further adventures in Jed York being unsuited for his position
[In part 1, Michigan offensive coordinator Al Borges describes a typical game week and talks about the process of game preparation. In part 2, Borges talks about game day, calling plays, the infamous Ohio State game, and bubble screens. There is no part 3. =( ]
Okay it’s game day. I’m guessing the first thing you do is meet with all the coaches.
“Yeah. What we do is we’ll -- we don’t actually meet. We’ve already got that pretty much out of our system, although I’ve been at places where we did. I’ve been at places where the head coach wanted to meet on game day and talk about everything. But we’ve already hashed all that out. There’s no reason to bother with that at that point.
“But you know, we get up and have a little walk-through usually down at the church -- by the church across the street from the Campus Inn.”
I think I’ve seen you guys.
“Yeah. We’ll have a little walk-through, which is great. It gets the guys thinking about football. We started doing that about the middle of our first year. And then there’s a pre-game [meeting], depending on when the game is.
“Something that’s worthy of mention is that we go through a call-sheet rehearsal with all the interns and everybody that puts that together. You have to understand that I’m a bit of a technological moron. I don’t do --
[Borges gestures to his computer]
“-- All this stuff. I’m too old. I’m not real computer savvy and all that. I mean I can open a computer and find stuff for the most part if you want anything … I let the GAs kind of do that. But what we do is we go through sometimes as many as two or three games with those guys, and one with the quarterbacks where we’ll put a game on, and I’ll call the game practicing off -- say we’re playing Notre Dame and Notre Dame played USC. I’ll put the USC game on, put my call sheet in front of me, and whatever SC did, if they gained three yards [to get to] a second and seven, I will practice the call in that area that I would call in that situation. And maybe Notre Dame played Purdue, SC, and whoever. With those three games I’ll go through a whole call sheet of three games just practicing calling the plays. And we’ll do that on Friday so that, just like the players, I’ve rehearsed what I’m going to call and what I’m going to do. That Friday the quarterbacks will come in and I’ll do it with the quarterbacks.”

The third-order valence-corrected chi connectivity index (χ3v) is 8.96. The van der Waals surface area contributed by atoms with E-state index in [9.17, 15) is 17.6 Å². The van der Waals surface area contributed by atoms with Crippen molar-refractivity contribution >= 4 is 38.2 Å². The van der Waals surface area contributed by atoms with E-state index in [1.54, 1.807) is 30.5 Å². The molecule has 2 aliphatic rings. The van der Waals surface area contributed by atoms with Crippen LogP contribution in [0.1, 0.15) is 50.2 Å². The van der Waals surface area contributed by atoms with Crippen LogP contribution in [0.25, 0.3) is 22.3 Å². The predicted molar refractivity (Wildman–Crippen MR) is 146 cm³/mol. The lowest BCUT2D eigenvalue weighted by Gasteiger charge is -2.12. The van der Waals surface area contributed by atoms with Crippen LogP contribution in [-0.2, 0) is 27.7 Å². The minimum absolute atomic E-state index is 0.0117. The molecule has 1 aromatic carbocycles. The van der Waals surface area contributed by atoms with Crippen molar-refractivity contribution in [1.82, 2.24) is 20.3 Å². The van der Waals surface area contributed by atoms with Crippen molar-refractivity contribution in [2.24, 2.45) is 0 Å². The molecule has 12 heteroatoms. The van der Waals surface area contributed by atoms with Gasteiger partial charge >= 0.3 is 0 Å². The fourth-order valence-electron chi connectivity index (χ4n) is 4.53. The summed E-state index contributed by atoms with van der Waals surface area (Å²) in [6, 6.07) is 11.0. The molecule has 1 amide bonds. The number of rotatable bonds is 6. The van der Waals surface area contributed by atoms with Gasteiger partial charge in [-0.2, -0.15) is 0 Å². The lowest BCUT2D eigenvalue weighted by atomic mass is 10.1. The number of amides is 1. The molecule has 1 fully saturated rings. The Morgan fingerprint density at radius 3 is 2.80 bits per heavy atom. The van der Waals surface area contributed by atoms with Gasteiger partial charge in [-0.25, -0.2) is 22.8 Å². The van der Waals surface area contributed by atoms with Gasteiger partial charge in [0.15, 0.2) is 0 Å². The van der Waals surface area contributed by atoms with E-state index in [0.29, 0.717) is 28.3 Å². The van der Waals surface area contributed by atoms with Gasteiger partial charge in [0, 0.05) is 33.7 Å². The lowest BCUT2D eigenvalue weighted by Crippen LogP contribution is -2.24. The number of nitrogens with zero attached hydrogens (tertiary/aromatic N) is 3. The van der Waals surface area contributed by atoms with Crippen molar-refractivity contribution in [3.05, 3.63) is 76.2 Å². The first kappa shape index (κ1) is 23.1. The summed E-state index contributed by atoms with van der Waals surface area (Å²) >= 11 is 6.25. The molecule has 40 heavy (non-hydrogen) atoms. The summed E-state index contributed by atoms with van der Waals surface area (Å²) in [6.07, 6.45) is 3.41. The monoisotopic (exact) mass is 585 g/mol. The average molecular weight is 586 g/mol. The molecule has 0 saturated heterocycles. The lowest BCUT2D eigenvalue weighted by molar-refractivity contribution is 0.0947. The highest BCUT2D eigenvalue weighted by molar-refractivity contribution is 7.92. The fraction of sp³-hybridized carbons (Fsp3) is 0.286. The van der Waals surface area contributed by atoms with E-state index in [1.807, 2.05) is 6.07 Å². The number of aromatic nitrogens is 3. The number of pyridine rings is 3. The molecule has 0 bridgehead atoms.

[Finally: A one-on-one chat with Michigan offensive coordinator Al Borges that has been eight months in the making. In part 1, Borges describes a typical game week, talks about game planning, and shows me what his call sheet looks like.]
“Heiko, what’s up?”
Not much, how are you?
“Just wonderful. How are you?”
Good. It’s good to see you.
How’s the offseason?
“What offseason? I’m not seeing it.”
Oh yeah, you have recruiting stuff.
“It’s always the onseason.”
this would have been far less awful to behold if it was officially an exhibition
i seem to remember that rodriguez had some idea about doing spring game scrimmage with d2 or d3 schools. after this year's boring spring game, is doing something like that becoming more appealing to either fans or dave brandon types? bring on slippery rock!
RR's idea was actually to have a preseason game a la the NFL against a I-AA team to kick off the year a week early. It was his third-best idea ever, just behind inventing the zone read and recruiting Denard. I liked that idea for a lot of reasons:
- More football.
- …but of the sort that doesn't significantly increase injury risk since most starters will exit after a couple series.
- Fewer bodybag games, nationwide.
- An opportunity to have an interesting nonconference game along with ten conference games and still have seven home dates.
Excepting that one year the Mott Scrimmage was all punting drills I've happily paid near-game prices to watch Michigan practice. Maybe this makes me a freak. Even if it does, an annual exhibition game is more interesting stuff to watch because it gives teams an extra slot with which to schedule an actual opponent. If your objection is "you're adding more games and not paying these guys," I am with you on that.
That doesn't fix spring. Hoke has expressed a desire to have an actual game a la MSU, OSU, and ND, but he hasn't had the roster to do so—and neither did Rodriguez. Next year, you'd hope.
I'd like to hear your opinion as to what time you think students will need to show in order to get great sideline seats (sections 26-27, rows 30-50) for premium games like Notre Dame, Nebraska, and Ohio in 2013. I'm a rising senior and I've shown up 45 minutes to an hour early for every game over the past three years, and up until this year's basketball season, I would have thought an hour would probably be enough time to secure a pretty good spot in GA football seating. But after showing up to the Ohio basketball game this year at 4:20 pm (9pm start time) and seeing that there were already 1500-2000 students ahead of me, I'm less optimistic about the situation. Ditto for the NCG viewing (by the time they started letting people in there were at least 4000 people in a line that stretched from Crisler all the way through the parking lot, around Keech, and up to Main).
For basketball, it seems like all of a sudden it has become "cool" to show up to premium games outrageously early even for fans who couldn't name a single player on the basketball team (seriously). It's about to become "cool" to show up to football games outrageously early too. I only see two semi-plausible arguments as to why the lines won't be as bad.